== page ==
Western Cape Province

Description:
The Western Cape is a province of diversities. It offers the visitor a unique cultural and natural heritage and a rural easy-going atmosphere – which is coupled with a first world infrastructure.

Reasons for Visiting Western Cape:

  • Table Mountain – Since the first person laid eyes on Table Mountain, it has exerted its powerful and charismatic pull, enchanting and drawing any and all who fall under its spell.
  • Kirstenbosch Botanical Gardens – Kirstenbosch National Botanical Garden is world renowned for the beauty and diversity of the Cape flora it displays and for the magnificence of its setting against the eastern slopes of Table Mountain. Kirstenbosch grows only indigenous South African plants.
  • Victoria & Alfred Waterfront – One of Cape Town’s biggest tourist attractions, the Waterfront evokes images of the early activities of the harbour.
  • Cape Point – Bartholomeu Dias, the Portuguese seafarer, was the first to sail around the Cape. This was in 1488. On his return voyage, which must have been particularly stormy, Dias stopped at the south-western tip of Africa, and named it Cabo Tormentoso, or Cape of Storms.
  • Cape Town Beaches – The Mother City has some of the most beautiful beaches in the world and something to offer everyone. It is no surprise that South Africa was one of the first countries outside of Europe to earn blue flag status for some of her beaches – there are three on offer in and around Cape Town.
  • Cango Caves – Almost 30 kilometres outside of Outshoorn in the Klein Karoo, and certainly one of the main reasons for placing this little town on your itinerary, other than the prospect of riding an ostrich, lie the Cango Caves, some of the biggest stalagmite formations in the world set in Precambrian times.

Population in Western Cape:
4, 800, 000

Climate:

  • Cape Townand Surrounds- It is considerably cooler in Cape Town, due to the cold Benguela current from Antarctica in the Atlantic Ocean west of the city. In summer it is usually pleasantly warm. The winters are cool and wet, but the temperature hardly ever falls below 10 C.
  • The Garden Route- The Garden Route has a Mediterranean maritime climate with moderately warm summers and mild winters.
  • The Karoo – The endless grassland of the Karoo gets as little as 400 mm of rain annually, which falls mainly in summer. The winter months are almost completely dry. Due to the average altitude of 1200 m on the central high-plateau, temperatures in summer are usually bearable, although the thermometer reading can sometimes go over 35 degrees Celsius. Towards the north-west, in the direction of the Kalahari basin, due to the lower elevation, temperatures are even higher. (100m difference in altitude corresponds to 1 degree temperature difference.)

Cape Town

JAN

FEB

MAR

APR

MAY

JUN

JUL

AUG

SEP

OCT

NOV

DEC

MAX:

26.1°C

26.5°C

25.4°C

23°C

20.3°C

18.1°C

17.5°C

17.8°C

19.2°C

21.3°C

23.5°C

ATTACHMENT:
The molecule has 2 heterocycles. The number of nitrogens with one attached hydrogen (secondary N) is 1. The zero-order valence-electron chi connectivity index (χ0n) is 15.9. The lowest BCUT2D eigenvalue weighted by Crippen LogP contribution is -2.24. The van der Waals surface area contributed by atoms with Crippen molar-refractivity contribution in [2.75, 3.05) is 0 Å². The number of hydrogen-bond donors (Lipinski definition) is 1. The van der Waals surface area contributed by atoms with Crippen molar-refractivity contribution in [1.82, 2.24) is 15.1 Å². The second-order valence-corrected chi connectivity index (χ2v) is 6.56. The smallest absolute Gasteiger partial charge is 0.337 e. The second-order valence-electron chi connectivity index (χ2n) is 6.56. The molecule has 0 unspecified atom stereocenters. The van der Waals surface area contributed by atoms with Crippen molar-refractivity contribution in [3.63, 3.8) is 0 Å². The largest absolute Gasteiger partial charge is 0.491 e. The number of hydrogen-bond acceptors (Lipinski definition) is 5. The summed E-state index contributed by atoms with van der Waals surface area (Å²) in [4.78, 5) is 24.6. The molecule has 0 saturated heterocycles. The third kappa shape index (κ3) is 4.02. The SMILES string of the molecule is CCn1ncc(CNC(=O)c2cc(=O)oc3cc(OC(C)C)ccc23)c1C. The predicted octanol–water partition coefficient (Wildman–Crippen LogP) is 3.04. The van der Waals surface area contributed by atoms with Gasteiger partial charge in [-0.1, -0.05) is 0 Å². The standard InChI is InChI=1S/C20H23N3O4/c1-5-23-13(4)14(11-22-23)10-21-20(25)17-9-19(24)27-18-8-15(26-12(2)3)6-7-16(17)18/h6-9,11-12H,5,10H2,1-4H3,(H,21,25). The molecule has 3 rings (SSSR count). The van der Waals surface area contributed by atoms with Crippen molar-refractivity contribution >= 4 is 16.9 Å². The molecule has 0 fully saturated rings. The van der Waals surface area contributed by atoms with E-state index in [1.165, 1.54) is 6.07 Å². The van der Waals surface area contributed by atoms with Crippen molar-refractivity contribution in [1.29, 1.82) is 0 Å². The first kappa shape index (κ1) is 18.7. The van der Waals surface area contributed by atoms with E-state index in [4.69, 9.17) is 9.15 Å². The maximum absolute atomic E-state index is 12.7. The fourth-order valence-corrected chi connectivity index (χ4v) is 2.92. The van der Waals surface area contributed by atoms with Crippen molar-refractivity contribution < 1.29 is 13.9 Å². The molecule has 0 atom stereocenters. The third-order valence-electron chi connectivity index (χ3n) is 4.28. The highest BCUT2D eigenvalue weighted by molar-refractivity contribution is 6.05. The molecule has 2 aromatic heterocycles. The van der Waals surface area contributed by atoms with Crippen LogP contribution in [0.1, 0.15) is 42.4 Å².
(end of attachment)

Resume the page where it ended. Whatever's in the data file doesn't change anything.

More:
24.9°C

MIN:

15.7°C

15.6°C

14.2°C

11.9°C

9.4°C

7.8°C

7.°C

7.°C

8.7°C

10.6°C

13.2°C

14.9°C

RAINFALL:

15mm

17mm

20mm

41mm

69mm

93mm

82mm

77mm

40mm

30mm

14mm

17mm

Best Time to Visit:
The flowers are obviously best in August and September.

The best time for game viewing is late spring (September and October). The southern right whales hang around off our coasts from about mid-June to the end of October.

The diving is best in most of the country outside of summer (ie, from April through September), and so is the surfing – but that certainly doesn’t limit either activity to those times. River rafting is better in the Cape at the end of winter.

Languages:
55.3% Afrikaans
23.7% Xhosa
19.3% English

Religions:
81.8% Christian
9.0% No Religion
6.5% Muslim
0.4% Jewish
0.2% Hindu
2.1% Undetermined Beliefs

Currency:
South African Rand (ZAR)

Tipping:
Tipping indicates appreciation for good service
Tipping is widely practiced in South Africa. Here is some information on South African tipping.

  • In restaurants and bars, 10% is the accepted tipping standard.
  • Parking attendants and security guards are common in parking lots and at roadside bays. They generally ask if they can watch your car while you are going about your business – if you agree, a tip of R2 and up should be offered, depending on the length of your stay.
  • In South Africa we still have the luxury of petrol attendants at gas stations to fill up our vehicle tanks, check oil, water and tyre pressure, and clean the windscreens, a tip of R2 and up should be offered.
  • The going rate for porters at airports is around R7 per piece of luggage.
  • Some of the other service providers you may want to tip are taxi drivers, tour guides and assistants in hairdressers and beauty salons. Should you need assistance in taking your purchases from supermarket to your vehicle, you may want to show your gratitude to your helper with a small monetary reward.

Social Customs:
South Africa is a very multicultural society and therefore has many different customs. Some examples:

  • Our English customs are the same as Britain because South Africa was once a British colony and was influenced greatly by them.
  • The Afrikaans customs, these were influenced by the Dutch immigrants during the late 1820’s.

The Zulu culture has many unusual customs that are different from today’s western cultures. These are some traditional Zulu customs which are still practiced in parts of Kwa-Zulu Natal.